Also referred to as decubitus ulcers or bed sores, these are lesions caused by unrelieved pressure resulting in damage to underlying tissue. Pressure ulcers usually occur over a bony prominence such as the sacrum or heel, and are staged to classify the degree of tissue damage1. The risk for pressure ulcer development is increased for the person who is immobile and confined to a bed or chair. Pressure ulcers are classified into four categories, depending upon their severity, and are generally caused by unrelieved pressure on the bodies soft tissue.
In addition to pressure, the forces of friction and shear may contribute to wound development in the patient who is malnourished, incontinent, insensate and/or cognitively impaired. Assessment tools, such as the Norton2 or Braden3 tools, assist the clinician to identify patient factors that increase the risk for pressure ulcer development. Appropriate interventions and resources can then be targeted to intervene and reduce patient risks of pressure ulcer development or recurrence.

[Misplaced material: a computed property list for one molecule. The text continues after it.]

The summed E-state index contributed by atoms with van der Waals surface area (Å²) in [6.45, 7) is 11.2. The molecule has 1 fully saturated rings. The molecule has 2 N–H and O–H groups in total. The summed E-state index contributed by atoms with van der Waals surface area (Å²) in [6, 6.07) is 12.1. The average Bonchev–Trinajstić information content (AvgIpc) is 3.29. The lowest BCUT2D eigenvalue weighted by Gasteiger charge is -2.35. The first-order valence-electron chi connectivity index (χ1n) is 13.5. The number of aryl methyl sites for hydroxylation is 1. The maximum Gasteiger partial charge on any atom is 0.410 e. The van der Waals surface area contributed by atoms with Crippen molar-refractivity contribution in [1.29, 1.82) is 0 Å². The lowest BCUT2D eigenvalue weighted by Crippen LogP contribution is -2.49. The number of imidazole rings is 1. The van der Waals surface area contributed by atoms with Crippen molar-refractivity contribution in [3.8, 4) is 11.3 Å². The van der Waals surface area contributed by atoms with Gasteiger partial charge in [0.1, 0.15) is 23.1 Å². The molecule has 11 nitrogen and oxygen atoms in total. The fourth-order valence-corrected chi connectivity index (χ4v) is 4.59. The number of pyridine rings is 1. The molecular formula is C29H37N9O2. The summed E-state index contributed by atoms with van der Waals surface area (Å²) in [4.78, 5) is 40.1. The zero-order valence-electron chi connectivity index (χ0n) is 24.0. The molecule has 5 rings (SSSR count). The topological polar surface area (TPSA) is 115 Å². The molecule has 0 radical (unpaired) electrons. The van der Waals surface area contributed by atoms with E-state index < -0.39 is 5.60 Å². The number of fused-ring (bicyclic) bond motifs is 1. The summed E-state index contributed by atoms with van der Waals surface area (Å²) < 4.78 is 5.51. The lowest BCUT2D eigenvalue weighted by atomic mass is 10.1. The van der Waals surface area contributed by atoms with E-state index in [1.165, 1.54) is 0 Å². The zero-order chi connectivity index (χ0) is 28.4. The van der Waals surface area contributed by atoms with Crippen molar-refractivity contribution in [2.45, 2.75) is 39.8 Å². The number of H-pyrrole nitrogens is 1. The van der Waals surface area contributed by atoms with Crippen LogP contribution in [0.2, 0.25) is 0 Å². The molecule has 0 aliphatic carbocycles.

1. European Pressure Ulcer Advisory Panel. Pressure Ulcer Treatment Guidelines
2. Norton, D., McLaren, R., Exton-Smith, A.N. (1962) An investigation of geriatric nursing problems in hospital. Edinburgh: Churchill Livingstone
3. Bergstrom N., Braden, B. Lazuzza, A. (1987) The Braden scale for predicting pressure sore risk. Nurs Res; 36:4, 205-210
Information provided with support from the Wound Healing Research Unit, Cardiff